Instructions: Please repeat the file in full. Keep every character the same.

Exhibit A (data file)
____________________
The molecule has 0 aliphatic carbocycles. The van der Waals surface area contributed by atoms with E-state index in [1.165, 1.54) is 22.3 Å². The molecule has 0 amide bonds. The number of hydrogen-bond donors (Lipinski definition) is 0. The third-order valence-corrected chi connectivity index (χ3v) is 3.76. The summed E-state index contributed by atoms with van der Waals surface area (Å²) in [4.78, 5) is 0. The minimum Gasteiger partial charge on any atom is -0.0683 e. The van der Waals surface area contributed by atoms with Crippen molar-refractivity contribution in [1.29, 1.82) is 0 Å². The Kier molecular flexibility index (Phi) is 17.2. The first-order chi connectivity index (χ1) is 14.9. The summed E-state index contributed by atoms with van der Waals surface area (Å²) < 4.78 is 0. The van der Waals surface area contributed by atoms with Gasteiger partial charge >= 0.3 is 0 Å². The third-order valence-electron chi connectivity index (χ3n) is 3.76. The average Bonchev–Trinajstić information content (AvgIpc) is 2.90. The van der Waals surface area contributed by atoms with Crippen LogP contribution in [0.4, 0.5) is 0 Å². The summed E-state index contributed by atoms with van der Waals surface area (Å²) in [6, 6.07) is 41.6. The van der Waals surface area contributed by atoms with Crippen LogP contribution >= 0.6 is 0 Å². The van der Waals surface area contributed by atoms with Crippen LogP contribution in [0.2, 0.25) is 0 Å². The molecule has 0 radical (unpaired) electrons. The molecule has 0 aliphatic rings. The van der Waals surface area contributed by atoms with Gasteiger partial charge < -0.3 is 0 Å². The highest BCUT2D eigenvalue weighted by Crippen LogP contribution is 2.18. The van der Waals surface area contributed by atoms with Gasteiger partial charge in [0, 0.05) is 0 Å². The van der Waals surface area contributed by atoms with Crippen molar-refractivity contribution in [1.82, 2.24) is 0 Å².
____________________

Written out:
The molecule has 0 aliphatic carbocycles. The van der Waals surface area contributed by atoms with E-state index in [1.165, 1.54) is 22.3 Å². The molecule has 0 amide bonds. The number of hydrogen-bond donors (Lipinski definition) is 0. The third-order valence-corrected chi connectivity index (χ3v) is 3.76. The summed E-state index contributed by atoms with van der Waals surface area (Å²) in [4.78, 5) is 0. The minimum Gasteiger partial charge on any atom is -0.0683 e. The van der Waals surface area contributed by atoms with Crippen molar-refractivity contribution in [1.29, 1.82) is 0 Å². The Kier molecular flexibility index (Phi) is 17.2. The first-order chi connectivity index (χ1) is 14.9. The summed E-state index contributed by atoms with van der Waals surface area (Å²) < 4.78 is 0. The van der Waals surface area contributed by atoms with Gasteiger partial charge >= 0.3 is 0 Å². The third-order valence-electron chi connectivity index (χ3n) is 3.76. The average Bonchev–Trinajstić information content (AvgIpc) is 2.90. The van der Waals surface area contributed by atoms with Crippen LogP contribution in [0.4, 0.5) is 0 Å². The summed E-state index contributed by atoms with van der Waals surface area (Å²) in [6, 6.07) is 41.6. The van der Waals surface area contributed by atoms with Crippen LogP contribution >= 0.6 is 0 Å². The van der Waals surface area contributed by atoms with Crippen LogP contribution in [0.2, 0.25) is 0 Å². The molecule has 0 radical (unpaired) electrons. The molecule has 0 aliphatic rings. The van der Waals surface area contributed by atoms with Gasteiger partial charge < -0.3 is 0 Å². The highest BCUT2D eigenvalue weighted by Crippen LogP contribution is 2.18. The van der Waals surface area contributed by atoms with Gasteiger partial charge in [0, 0.05) is 0 Å². The van der Waals surface area contributed by atoms with Crippen molar-refractivity contribution in [1.82, 2.24) is 0 Å².